T cells are a type of white blood cell that help the immune system protect you from infections and unhealthy growths.
T-cell blocking agents can interfere with the immune cells involved in the RA inflammatory response.
The most common T-cell costimulatory blocking agent drug is abatacept (Orencia), and it’s usually given as an intravenous (IV) or subcutaneous injection.
B-cell depleting agents
B cells are also part of the immune system and work in the production of antibodies.
B-cell depleting agents such as rituximab (Rituxan) target these cells, reducing their role in joint damage. This drug may be the most effective medication for RA to slow down joint degeneration and related symptoms.
Doctors may prescribe rituximab when other DMARD therapies have shown no improvement.
Other immunomodulatory and cytotoxic agents
Your health team may prescribe these immunosuppressing agents when there’s no relief from other treatments or in the case of RA complications.
Other types of immunomodulatory and cytotoxic agents include:
Side effects of RA medications
You may experience some of these side effects when taking RA prescription medications:
|RA medication||Side effects|
gastrointestinal ulcers and bleeding
high blood pressure
kidney and heart problems
increased muscle and bone weakness
glaucoma and cataracts
high blood pressure
depression, confusion, or anxiety
|methotrexate||increased chance of infections|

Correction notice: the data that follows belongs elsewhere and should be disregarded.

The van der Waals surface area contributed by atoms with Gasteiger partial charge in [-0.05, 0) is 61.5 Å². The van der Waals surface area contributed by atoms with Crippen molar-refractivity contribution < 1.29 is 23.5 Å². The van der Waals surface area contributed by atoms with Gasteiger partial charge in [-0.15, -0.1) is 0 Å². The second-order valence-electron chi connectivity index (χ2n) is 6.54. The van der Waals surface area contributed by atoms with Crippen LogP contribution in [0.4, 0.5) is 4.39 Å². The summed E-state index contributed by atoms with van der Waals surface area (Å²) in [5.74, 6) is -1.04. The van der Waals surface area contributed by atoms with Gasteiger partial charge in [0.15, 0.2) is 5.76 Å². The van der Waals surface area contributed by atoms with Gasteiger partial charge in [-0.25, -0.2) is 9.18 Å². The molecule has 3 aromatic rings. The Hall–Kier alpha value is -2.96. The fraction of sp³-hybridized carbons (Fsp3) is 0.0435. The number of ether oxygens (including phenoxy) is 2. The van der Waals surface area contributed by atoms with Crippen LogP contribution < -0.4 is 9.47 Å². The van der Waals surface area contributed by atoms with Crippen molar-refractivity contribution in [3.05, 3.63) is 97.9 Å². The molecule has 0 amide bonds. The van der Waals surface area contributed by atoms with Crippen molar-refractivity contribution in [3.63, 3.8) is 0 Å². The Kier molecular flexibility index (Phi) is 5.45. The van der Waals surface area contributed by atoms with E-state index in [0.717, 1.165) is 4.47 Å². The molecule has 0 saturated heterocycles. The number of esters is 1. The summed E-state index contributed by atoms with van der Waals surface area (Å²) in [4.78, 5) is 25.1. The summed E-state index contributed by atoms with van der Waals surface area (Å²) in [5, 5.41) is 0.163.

skin rash and sores
cirrhosis of the liver
shortness of breath
|hydroxychloroquine||nausea and diarrhea|
rash or skin discoloration
changes or loss of vision
changes in the heart rhythm
increased sunlight sensitivity
changes in skin and urine color
lowered white blood cell count
lowered blood cell count
cough and shortness of breath
|TNF inhibitors||skin reaction at the injection site area|
increased risk of severe infections
increased risk of heart failure in people with heart disease
common colds and sore throat
low blood pressure
shortness of breath
severe allergic reactions
increased chance of serious infections
|rituximab||low blood pressure|
rash and itchiness
nausea or upset stomach
mild throat tightening
People taking these RA medications may experience side effects differently. You and your doctor can discuss each medication’s possible side effects and benefits.
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NSAIDs, corticosteroids, and DMARDs are the most common medications for managing RA symptoms.
Doctors may prescribe NSAIDs to improve pain and inflammation, but they don’t slow down the progress of the disease. Corticosteroids and DMARDs can both improve symptoms and reduce the progression of RA.
It’s possible to experience mild to severe side effects when taking these RA medications. In most cases, the benefits may outweigh the side effects. Discussing all the possibilities with your health team may help you make the best decision for your specific symptoms.
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- Petta I, et al. (2019). Risks and benefits of corticosteroids in arthritic diseases in the clinic. https://www.sciencedirect.com/science/article/abs/pii/S0006295219301443
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- Treatments. (n.d.). https://www.rheumatology.org/I-Am-A/Patient-Caregiver/Treatments